How To Get Your Google Adsense On

Inside Adsense interviewed Ivan Heneghan, a Dublin-based AdSense optimisation specialist. Here’s what he recommends.

Q. Tell us an optimisation story… have you ever seen a publisher make a small change and see big results?
A. Oh yes, lots of them! But one of my favourites was a science website that was earning about $10 per day. They were using a 468×60 Banner at the bottom of their pages, but started experimenting with two 300 x 250 Medium Rectangles — one placed just at the top of their content, and another placed directly under the main content on each page. They also tried using more blended colours. Things went crazy from there and earnings shot up to $700 per day. Finally, they moved one of the 300×250 Rectangles from the top of their page to a location more embedded in their content. After that, earnings went to over $1,700 per day!
Q. What are the top 3 tips you like to tell publishers?
A. 1. Use wide ad formats. Many publishers find the 728×90 Leaderboard outperforms the 468×60 banner by about 70%. I particularly recommend using the 728×90 Leaderboard, 160×600 Wide Skyscraper, and 300×250 Medium Rectangle.
2. Embed Google ads in your content, and place Google ads at the end of your articles, news stories and reviews. Placing a 468×60 Banner in the typical slot at the top of page, or a 120×600 Skyscraper along the right-hand side of page, work well for cost-per-thousand impressions (CPM) ads. However, for cost-per-click (CPC) contextual advertising, AdSense tends to work best when integrated with your content.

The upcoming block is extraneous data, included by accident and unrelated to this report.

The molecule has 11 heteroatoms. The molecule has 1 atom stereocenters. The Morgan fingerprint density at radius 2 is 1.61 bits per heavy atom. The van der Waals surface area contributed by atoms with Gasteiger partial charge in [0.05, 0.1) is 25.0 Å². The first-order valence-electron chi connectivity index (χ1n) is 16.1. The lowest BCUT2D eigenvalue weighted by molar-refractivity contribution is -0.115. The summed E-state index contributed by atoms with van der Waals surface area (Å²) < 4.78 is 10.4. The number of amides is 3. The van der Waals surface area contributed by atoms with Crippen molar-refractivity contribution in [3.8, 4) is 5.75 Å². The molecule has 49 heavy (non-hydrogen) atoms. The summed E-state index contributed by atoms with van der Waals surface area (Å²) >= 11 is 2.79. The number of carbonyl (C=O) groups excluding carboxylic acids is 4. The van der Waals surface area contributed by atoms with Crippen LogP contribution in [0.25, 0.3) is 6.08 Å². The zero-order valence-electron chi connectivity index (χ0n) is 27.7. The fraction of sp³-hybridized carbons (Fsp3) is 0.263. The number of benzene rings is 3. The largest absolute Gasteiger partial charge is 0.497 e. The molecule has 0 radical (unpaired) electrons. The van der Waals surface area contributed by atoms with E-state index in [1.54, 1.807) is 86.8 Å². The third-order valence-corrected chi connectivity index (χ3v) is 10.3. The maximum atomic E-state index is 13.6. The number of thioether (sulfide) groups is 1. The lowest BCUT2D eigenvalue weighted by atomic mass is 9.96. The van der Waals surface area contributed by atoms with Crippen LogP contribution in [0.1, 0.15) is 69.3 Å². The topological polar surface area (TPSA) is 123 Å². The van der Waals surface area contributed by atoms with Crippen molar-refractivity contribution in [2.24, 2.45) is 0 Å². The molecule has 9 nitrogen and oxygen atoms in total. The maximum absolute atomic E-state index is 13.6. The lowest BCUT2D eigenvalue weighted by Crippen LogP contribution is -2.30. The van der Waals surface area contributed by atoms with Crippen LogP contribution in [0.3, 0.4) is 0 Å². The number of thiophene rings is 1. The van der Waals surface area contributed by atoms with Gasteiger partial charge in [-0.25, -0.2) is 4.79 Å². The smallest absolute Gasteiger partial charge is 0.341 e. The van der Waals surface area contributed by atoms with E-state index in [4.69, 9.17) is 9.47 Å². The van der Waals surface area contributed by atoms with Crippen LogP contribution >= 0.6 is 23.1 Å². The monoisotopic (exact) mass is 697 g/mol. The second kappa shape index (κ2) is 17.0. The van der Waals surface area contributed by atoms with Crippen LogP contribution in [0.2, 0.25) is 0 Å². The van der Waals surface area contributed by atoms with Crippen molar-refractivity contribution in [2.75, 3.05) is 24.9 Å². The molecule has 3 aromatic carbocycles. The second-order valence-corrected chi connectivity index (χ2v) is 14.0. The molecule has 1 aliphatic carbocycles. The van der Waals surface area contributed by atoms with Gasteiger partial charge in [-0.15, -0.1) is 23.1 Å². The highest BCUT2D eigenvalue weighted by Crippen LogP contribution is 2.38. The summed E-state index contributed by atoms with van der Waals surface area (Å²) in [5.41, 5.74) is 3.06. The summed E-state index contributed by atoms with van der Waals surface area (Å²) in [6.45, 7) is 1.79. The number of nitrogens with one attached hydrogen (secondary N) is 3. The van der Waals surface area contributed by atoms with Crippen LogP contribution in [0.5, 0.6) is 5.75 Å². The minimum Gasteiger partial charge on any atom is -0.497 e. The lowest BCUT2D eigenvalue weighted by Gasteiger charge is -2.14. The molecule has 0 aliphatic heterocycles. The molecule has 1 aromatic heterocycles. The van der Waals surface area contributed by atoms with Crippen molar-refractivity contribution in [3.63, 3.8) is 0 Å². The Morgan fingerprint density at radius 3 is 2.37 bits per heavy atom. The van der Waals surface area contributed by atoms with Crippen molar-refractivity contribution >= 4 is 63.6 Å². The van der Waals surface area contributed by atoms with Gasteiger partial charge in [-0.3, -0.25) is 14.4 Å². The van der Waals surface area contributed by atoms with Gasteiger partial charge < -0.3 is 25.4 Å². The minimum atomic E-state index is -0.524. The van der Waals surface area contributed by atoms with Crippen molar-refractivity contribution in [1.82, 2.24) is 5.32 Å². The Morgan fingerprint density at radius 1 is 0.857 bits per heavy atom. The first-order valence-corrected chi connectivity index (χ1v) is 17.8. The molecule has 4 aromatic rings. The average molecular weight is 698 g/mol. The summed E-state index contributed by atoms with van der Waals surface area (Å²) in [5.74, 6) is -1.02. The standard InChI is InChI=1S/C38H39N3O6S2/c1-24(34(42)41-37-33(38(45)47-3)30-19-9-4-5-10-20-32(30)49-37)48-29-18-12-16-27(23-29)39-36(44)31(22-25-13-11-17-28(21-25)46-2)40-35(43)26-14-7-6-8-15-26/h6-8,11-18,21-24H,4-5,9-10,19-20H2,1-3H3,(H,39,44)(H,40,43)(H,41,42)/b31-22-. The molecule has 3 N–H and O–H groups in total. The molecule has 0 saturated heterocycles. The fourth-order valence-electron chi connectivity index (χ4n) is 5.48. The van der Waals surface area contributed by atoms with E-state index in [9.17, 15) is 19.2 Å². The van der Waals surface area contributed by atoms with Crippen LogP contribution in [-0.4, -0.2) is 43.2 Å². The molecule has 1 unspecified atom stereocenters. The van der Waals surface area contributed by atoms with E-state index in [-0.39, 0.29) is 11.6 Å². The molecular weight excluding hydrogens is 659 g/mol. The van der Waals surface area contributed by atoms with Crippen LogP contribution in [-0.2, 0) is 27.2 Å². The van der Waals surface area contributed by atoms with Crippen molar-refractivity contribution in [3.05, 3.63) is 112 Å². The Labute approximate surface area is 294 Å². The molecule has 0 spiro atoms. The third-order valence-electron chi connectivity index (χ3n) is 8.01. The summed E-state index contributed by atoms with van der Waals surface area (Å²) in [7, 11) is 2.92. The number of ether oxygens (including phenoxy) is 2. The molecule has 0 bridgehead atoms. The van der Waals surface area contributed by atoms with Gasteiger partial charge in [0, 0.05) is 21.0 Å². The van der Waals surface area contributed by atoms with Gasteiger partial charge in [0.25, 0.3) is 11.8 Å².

3. Blend your ad colours into your website. After running a test with a bright pink 728×90 Leaderboard on a black background, I learned that complementary colours often work better. Try blending the background and borders of your ads into your site, and use a text colour that stands out but already exists on your site. Blending decreases ad blindness and users are more likely to notice ads that interest them.

It appears size does matter, at least online.



About David Burn

I wrote my first ad for a political candidate when I was 17 years old. She won her race and I felt the seductive power of advertising for the first time. Today—after working for seven agencies in five states—I am head of brand strategy and creative at Bonehook in Portland, Oregon.